A Call for Help

When his gas light came on with a ding and small flare of orange light, Lane Malcolm’s anxiety skyrocketed. Having your ex-girlfriend text you in the middle of the night that she was broken down and desperately needed your help was one thing; getting turned around on dark, empty backroads while your cell frantically searched for a signal was another. Now Lane risked running out of gas with only a faint impression of a service station flitting through his mind like the memory of a recent dream quickly evaporating. All the ingredients were mixing into the smooth batter of disaster.

Lane checked his phone. Still no service, no roaming. He was certain he should have reached Camilla’s location an hour ago, but he was flying blind without GPS. Where the fuck was he? Where was she? No other cars, no houses, no buildings… Pulling to the roadside, Lane shut off his engine and began yelling in frustration, slamming his palms into the steering wheel. He did a double-take at his car’s clock display, checked his watch, his phone; all read 2:56 am. That didn’t seem right. Lane elbowed open the door and climbed onto the roof of his Kia Sorento, the metal sagging under his weight. He held his cell to the sky and began spinning along with the little digital wheel searching for service––nothing.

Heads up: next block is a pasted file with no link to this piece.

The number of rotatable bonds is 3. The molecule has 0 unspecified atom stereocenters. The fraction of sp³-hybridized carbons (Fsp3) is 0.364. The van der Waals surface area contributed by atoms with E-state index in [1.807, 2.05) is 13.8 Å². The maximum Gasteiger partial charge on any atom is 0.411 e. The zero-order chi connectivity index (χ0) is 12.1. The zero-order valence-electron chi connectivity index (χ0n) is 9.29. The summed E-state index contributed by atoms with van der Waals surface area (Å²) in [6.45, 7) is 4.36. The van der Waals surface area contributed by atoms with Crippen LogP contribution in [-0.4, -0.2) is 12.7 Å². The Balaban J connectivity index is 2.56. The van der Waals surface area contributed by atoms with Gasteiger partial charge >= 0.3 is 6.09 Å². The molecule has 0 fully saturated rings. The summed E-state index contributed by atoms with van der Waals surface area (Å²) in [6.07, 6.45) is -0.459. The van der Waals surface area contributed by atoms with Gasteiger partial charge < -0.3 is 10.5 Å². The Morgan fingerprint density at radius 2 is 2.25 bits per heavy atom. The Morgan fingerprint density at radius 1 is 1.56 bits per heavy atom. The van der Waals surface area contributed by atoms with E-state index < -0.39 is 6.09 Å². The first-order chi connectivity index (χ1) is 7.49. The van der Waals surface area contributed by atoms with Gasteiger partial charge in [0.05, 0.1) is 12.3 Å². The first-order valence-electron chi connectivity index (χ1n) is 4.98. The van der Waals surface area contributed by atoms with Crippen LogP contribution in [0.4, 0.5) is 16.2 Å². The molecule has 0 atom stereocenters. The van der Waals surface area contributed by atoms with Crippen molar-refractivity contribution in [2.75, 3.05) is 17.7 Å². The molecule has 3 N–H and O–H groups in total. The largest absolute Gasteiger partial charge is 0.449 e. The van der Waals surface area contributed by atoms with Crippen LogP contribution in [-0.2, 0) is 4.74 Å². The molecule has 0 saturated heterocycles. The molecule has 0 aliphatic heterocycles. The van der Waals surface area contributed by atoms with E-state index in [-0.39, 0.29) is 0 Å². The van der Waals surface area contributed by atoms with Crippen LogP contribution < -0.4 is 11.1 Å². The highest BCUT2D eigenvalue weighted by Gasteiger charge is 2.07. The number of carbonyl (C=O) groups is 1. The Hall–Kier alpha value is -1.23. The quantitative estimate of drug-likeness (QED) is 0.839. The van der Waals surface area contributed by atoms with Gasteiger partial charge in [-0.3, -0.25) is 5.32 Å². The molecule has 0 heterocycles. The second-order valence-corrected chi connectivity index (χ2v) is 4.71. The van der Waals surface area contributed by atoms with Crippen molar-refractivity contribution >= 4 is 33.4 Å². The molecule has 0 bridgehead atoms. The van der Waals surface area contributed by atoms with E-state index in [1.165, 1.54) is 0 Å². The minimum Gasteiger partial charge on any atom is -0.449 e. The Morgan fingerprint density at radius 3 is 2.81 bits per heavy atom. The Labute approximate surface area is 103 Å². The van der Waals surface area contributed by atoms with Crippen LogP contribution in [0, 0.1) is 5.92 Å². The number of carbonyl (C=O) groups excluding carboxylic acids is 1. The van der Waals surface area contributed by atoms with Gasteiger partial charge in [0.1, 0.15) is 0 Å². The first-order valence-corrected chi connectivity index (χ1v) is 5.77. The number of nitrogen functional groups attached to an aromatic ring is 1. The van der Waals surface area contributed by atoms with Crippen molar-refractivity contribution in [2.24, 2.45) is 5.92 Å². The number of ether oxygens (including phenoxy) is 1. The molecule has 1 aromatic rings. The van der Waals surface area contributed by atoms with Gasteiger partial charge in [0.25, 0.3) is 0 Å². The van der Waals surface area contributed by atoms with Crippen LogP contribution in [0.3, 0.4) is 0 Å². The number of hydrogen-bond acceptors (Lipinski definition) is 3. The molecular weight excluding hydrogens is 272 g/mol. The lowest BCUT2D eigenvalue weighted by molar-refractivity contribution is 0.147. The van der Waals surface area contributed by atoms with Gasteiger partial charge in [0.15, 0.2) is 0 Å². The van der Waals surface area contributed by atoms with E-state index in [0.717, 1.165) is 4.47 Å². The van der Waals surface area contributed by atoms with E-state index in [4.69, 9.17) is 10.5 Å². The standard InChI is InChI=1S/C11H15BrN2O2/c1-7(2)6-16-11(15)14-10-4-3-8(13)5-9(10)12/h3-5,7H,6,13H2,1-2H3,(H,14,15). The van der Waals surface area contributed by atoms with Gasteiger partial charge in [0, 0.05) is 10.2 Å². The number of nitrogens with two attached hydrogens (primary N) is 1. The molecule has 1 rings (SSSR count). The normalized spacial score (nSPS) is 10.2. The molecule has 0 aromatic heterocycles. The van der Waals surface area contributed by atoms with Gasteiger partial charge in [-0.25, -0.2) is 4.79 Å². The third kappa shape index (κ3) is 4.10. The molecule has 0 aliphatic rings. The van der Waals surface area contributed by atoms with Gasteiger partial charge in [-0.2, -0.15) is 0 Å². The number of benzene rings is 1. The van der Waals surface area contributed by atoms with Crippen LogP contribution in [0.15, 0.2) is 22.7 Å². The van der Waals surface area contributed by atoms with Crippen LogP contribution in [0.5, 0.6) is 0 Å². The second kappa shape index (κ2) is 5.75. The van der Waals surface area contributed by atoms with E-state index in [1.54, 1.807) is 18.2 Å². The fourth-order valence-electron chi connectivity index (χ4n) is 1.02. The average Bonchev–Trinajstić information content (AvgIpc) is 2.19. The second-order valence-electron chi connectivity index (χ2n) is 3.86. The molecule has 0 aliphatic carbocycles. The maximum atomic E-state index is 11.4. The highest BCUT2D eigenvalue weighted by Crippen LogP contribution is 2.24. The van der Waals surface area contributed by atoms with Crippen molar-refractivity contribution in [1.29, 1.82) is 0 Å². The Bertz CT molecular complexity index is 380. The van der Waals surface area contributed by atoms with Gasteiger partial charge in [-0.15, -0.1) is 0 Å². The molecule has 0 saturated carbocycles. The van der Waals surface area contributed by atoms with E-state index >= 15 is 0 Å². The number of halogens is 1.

When had Lane last heard from Camilla? It had to have been at least six months, right? Long enough where Lane couldn’t recall the last time he’d stalked her social media pages… Lane opened his texts, looked for the thread with Camilla. He’d been at the tail end of a six-hour Netflix binge when she’d texted, coming down the homestretch of Dark season three. Lane leaped back down to the pavement underneath a cloudy, starless sky. Unable to locate the thread, an ominous feeling swept over Lane as wind riffled his coat, whipped the leaves up and down the tree-lined stretch of empty, dark asphalt. Lane began to wonder if he was losing it; if perhaps he’d fallen asleep on the couch and was having a bad dream. Hadn’t he thought that Camilla had closely resembled Martha from the show?